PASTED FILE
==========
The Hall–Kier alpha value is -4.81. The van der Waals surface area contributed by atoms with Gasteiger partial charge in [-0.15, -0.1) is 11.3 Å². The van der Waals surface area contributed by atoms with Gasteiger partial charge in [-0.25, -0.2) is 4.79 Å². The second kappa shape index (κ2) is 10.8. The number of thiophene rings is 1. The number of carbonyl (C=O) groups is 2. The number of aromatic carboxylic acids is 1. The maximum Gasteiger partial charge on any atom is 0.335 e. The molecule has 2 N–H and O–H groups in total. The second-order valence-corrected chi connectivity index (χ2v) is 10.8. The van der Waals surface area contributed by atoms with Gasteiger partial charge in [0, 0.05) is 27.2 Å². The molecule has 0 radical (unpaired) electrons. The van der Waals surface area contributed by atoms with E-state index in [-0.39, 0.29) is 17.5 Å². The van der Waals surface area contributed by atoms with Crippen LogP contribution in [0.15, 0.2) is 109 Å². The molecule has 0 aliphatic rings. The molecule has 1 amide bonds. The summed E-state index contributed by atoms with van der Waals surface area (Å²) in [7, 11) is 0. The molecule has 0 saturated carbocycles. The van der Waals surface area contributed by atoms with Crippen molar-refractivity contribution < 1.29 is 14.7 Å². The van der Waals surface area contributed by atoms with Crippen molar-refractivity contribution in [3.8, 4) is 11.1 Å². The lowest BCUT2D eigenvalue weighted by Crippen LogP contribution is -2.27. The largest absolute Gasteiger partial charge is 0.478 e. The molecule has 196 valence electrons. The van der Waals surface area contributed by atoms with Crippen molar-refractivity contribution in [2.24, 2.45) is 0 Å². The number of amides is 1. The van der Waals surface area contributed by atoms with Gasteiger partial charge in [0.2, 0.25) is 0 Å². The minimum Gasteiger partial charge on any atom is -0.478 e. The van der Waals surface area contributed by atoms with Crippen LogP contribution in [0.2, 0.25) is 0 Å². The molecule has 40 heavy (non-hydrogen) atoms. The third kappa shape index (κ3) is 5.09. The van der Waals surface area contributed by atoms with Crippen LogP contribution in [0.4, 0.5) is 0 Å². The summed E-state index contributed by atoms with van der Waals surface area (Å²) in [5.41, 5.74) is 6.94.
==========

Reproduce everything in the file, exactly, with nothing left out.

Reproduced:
The Hall–Kier alpha value is -4.81. The van der Waals surface area contributed by atoms with Gasteiger partial charge in [-0.15, -0.1) is 11.3 Å². The van der Waals surface area contributed by atoms with Gasteiger partial charge in [-0.25, -0.2) is 4.79 Å². The second kappa shape index (κ2) is 10.8. The number of thiophene rings is 1. The number of carbonyl (C=O) groups is 2. The number of aromatic carboxylic acids is 1. The maximum Gasteiger partial charge on any atom is 0.335 e. The molecule has 2 N–H and O–H groups in total. The second-order valence-corrected chi connectivity index (χ2v) is 10.8. The van der Waals surface area contributed by atoms with Gasteiger partial charge in [0, 0.05) is 27.2 Å². The molecule has 0 radical (unpaired) electrons. The van der Waals surface area contributed by atoms with E-state index in [-0.39, 0.29) is 17.5 Å². The van der Waals surface area contributed by atoms with Crippen LogP contribution in [0.15, 0.2) is 109 Å². The molecule has 0 aliphatic rings. The molecule has 1 amide bonds. The summed E-state index contributed by atoms with van der Waals surface area (Å²) in [7, 11) is 0. The molecule has 0 saturated carbocycles. The van der Waals surface area contributed by atoms with Crippen molar-refractivity contribution < 1.29 is 14.7 Å². The van der Waals surface area contributed by atoms with Crippen molar-refractivity contribution in [3.8, 4) is 11.1 Å². The lowest BCUT2D eigenvalue weighted by Crippen LogP contribution is -2.27. The largest absolute Gasteiger partial charge is 0.478 e. The molecule has 196 valence electrons. The van der Waals surface area contributed by atoms with Crippen molar-refractivity contribution in [2.24, 2.45) is 0 Å². The number of amides is 1. The van der Waals surface area contributed by atoms with Gasteiger partial charge in [0.2, 0.25) is 0 Å². The minimum Gasteiger partial charge on any atom is -0.478 e. The van der Waals surface area contributed by atoms with Crippen LogP contribution in [0.2, 0.25) is 0 Å². The molecule has 40 heavy (non-hydrogen) atoms. The third kappa shape index (κ3) is 5.09. The van der Waals surface area contributed by atoms with Crippen LogP contribution in [0.4, 0.5) is 0 Å². The summed E-state index contributed by atoms with van der Waals surface area (Å²) in [5.41, 5.74) is 6.94.